Parsi food is more than ‘dhansak’

#1 Jun 17th, 2017, 10:38
Join Date:
Dec 2008
In the land of awesomeness
  • aarosh is offline

A spread of lesser-known Parsi dishes such as chicken vindaloo, ‘masoor ma gos’, ‘vengna no patio’ at Rustom’s Parsi Bhonu, Delhi. Photo: Priyanka Parashar/Mint

For a culinary tapestry as rich and diverse, Parsi cuisine has for a long time remained circumscribed by stereotypes, identified largely by the dhansak-sali boti routine popularized by Mumbai’s iconic Irani cafés and Parsi eateries. Of course, more recently, speciality Parsi restaurants have been opening doors outside Mumbai, Irani café classics have begun making routine appearances on menus at modern Indian eateries, and there’s increasing interest in the cuisine in general.

Parsi food has evolved over a thousand years, since the first boatful of Irani refugees landed in coastal Gujarat, through a dynamic route of assimilation and adaptation, buffered by an almost obsessive love for food. Outside the Parsi community, however, few have known the tongue-tingling deliciousness of pickled roe, the early morning comfort of sweetened milk froth flavoured with nutmeg and a hint of cardamom, the delicate wobble of topli na paneer, or the ecstasy-inducing virtues of eggs cooked, unhurried, on a bed of clotted cream.

“We also cook fresh prawns on clotted cream,” says Kurush F. Dalal, who balances archaeological expeditions and an immensely popular catering business, Katy’s Kitchen, that he runs along with wife Rhea in Mumbai. Incidentally, Dalal is the son of the legendary Katy Dalal, the author of the iconic cookbook Jamva Chaloji, and he is a mine of information on Parsi cuisine and culture himself.

“This dish is called malai ma kolmi, but we call it heart attack on a plate,” he adds. The Dalals, old players in the bhonu (a special Parsi feast) game, turn out quite a few culinary gems at Katy’s Kitchen. Take, for instance, the chicken maiwahllan, an heirloom Parsi recipe for chicken baked in egg whites and cream with lots of dried fruits and whole yolks. Or the gos no batervo, a rustic, village-style preparation where the marinated meat is slow-cooked in palm toddy until it simmers down to a deliciously sticky, sweet and sour gravy. “The dish, best cooked on a wood fire, was invented by one Mr Valsara, who had cooked it for Lady Navajbai Tata, wife of Sir Ratanji Tata,” says Dalal. “Even years later, Lady Tata would insist that it was the best dish she had ever sampled,” says Dalal.

The archetypal bawa’s soft spot for toddy is perhaps rooted in the community’s agrarian roots and at one point (before prohibition in Gujarat), there were quite a few who minted money selling toddy—but that’s another story. Toddy lends itself well to their cuisine. From tari no bhakhra (a kind of doughnut) to boomla (Bombay duck cooked in toddy with vinegar, jaggery and spices), there are some stunning toddy-infused dishes that are still turned out in the Parsi towns and villages of Gujarat.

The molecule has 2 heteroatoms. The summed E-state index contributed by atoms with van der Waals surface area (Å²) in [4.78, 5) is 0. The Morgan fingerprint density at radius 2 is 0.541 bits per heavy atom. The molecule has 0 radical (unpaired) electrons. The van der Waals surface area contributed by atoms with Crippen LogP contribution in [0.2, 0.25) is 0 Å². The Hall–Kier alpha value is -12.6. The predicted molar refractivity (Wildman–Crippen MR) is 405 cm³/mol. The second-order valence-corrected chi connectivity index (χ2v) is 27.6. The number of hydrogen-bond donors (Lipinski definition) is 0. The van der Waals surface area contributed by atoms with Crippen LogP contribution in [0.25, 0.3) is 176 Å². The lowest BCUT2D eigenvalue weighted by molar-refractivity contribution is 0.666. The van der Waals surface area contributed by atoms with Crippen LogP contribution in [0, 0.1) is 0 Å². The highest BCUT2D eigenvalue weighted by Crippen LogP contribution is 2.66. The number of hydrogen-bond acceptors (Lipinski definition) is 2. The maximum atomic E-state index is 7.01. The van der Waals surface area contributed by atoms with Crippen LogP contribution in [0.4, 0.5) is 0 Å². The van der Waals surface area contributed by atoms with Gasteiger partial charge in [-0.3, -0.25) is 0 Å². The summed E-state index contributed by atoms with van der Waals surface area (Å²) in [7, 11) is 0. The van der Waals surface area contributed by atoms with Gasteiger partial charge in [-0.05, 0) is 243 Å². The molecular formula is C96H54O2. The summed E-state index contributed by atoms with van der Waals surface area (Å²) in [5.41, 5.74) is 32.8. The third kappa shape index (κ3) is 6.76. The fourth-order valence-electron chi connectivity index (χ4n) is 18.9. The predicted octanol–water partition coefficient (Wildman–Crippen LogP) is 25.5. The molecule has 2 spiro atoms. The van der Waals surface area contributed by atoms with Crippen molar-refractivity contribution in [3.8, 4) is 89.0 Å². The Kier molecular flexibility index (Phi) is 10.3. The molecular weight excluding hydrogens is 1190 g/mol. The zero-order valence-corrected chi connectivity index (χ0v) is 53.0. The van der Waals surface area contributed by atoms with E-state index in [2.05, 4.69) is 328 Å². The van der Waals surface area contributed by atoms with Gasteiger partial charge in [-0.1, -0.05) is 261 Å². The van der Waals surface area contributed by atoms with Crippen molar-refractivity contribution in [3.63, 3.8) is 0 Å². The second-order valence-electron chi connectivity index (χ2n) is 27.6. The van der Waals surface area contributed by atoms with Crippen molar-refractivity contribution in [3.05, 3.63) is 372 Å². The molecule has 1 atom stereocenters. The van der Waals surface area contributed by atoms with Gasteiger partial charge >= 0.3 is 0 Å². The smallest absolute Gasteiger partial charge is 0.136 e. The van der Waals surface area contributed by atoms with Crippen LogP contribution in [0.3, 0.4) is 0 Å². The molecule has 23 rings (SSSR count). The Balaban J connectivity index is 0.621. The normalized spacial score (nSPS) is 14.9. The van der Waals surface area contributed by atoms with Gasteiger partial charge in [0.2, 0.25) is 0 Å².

In fact, the Parsi repertoire of rustic dishes is outright incredible and steeped in curiosities. Take, for instance, the meaty metamorphosis of the humble Gujarati undhiyu, a seasonal mixed vegetable dish, to umbhadiyu. The vegetables used in umbhadiyu are cooked with meat in an earthen pot, placed upended (the mouth sealed carefully with local bush) in a pit dug in the ground, which is then covered with a huge pile of mango leaves to make the fire, under which the preparation is slow-cooked over a few hours.

Besides, there’s the delicious sweetened milk froth, doodh na puff, typically prepared by leaving reduced milk out in the open overnight, and the tarela boi (mullet) that no pilgrimage to holy Udvada is complete without.

As younger generations of Parsis moved from the villages of Gujarat to cities like Mumbai, and beyond, they carried with them their love for food, picking up different culinary influences on the way and seamlessly incorporating these into their cuisine. For instance, Tanaz Godiwalla, often dubbed the queen of lagan nu bhonu (the Parsi wedding feast), turns out a Parsi-style fish vindaloo—the khermoteli—distinctly different from the more popular Goan vindaloo. Or there’s kid nu gos, goat meat cooked in creamy cashew and coconut gravy, that used to be the highlight of weddings catered by Godiwalla.

‘Bheeda par eedu’, or eggs with okra.

#2 Jun 17th, 2017, 17:13
Join Date:
Jan 2016
Faridabad {fraudabad}
  • RahulDeva is offline
Rustoms bhonu is just a km away from my office. Will definitely make a visit shortly. The only problem being that all my colleagues and acquaintances arent much interested in gastronomic experimentation. And the serving sizes in all restaurants are such that a single guy finds it hard to finish even one dish.
PS: Do we have any delhi based foodies here?
#3 Jun 18th, 2017, 01:25
Join Date:
Oct 2004
Chennai, India
  • Nick-H is offline
Get thee to the Lunch Thread.
Do we have any delhi based foodies here?
BholeBaba. Say no more.

Life gets aadhar every day.

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